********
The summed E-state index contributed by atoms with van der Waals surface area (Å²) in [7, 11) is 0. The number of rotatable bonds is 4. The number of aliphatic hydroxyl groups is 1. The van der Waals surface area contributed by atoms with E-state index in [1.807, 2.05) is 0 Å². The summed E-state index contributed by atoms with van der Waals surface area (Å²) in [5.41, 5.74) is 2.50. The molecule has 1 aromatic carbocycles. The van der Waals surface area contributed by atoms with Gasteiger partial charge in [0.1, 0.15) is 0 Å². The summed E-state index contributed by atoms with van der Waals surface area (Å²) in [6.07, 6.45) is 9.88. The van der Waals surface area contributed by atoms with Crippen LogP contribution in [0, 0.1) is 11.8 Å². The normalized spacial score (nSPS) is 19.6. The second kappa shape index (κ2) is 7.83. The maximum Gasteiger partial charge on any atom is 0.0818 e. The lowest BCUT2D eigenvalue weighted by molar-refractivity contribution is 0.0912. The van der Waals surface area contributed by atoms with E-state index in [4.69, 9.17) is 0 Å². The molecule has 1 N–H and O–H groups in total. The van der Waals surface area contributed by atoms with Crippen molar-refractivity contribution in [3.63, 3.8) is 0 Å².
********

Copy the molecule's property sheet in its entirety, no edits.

The summed E-state index contributed by atoms with van der Waals surface area (Å²) in [7, 11) is 0. The number of rotatable bonds is 4. The number of aliphatic hydroxyl groups is 1. The van der Waals surface area contributed by atoms with E-state index in [1.807, 2.05) is 0 Å². The summed E-state index contributed by atoms with van der Waals surface area (Å²) in [5.41, 5.74) is 2.50. The molecule has 1 aromatic carbocycles. The van der Waals surface area contributed by atoms with Gasteiger partial charge in [0.1, 0.15) is 0 Å². The summed E-state index contributed by atoms with van der Waals surface area (Å²) in [6.07, 6.45) is 9.88. The van der Waals surface area contributed by atoms with Crippen LogP contribution in [0, 0.1) is 11.8 Å². The normalized spacial score (nSPS) is 19.6. The second kappa shape index (κ2) is 7.83. The maximum Gasteiger partial charge on any atom is 0.0818 e. The lowest BCUT2D eigenvalue weighted by molar-refractivity contribution is 0.0912. The van der Waals surface area contributed by atoms with E-state index in [4.69, 9.17) is 0 Å². The molecule has 1 N–H and O–H groups in total. The van der Waals surface area contributed by atoms with Crippen molar-refractivity contribution in [3.63, 3.8) is 0 Å².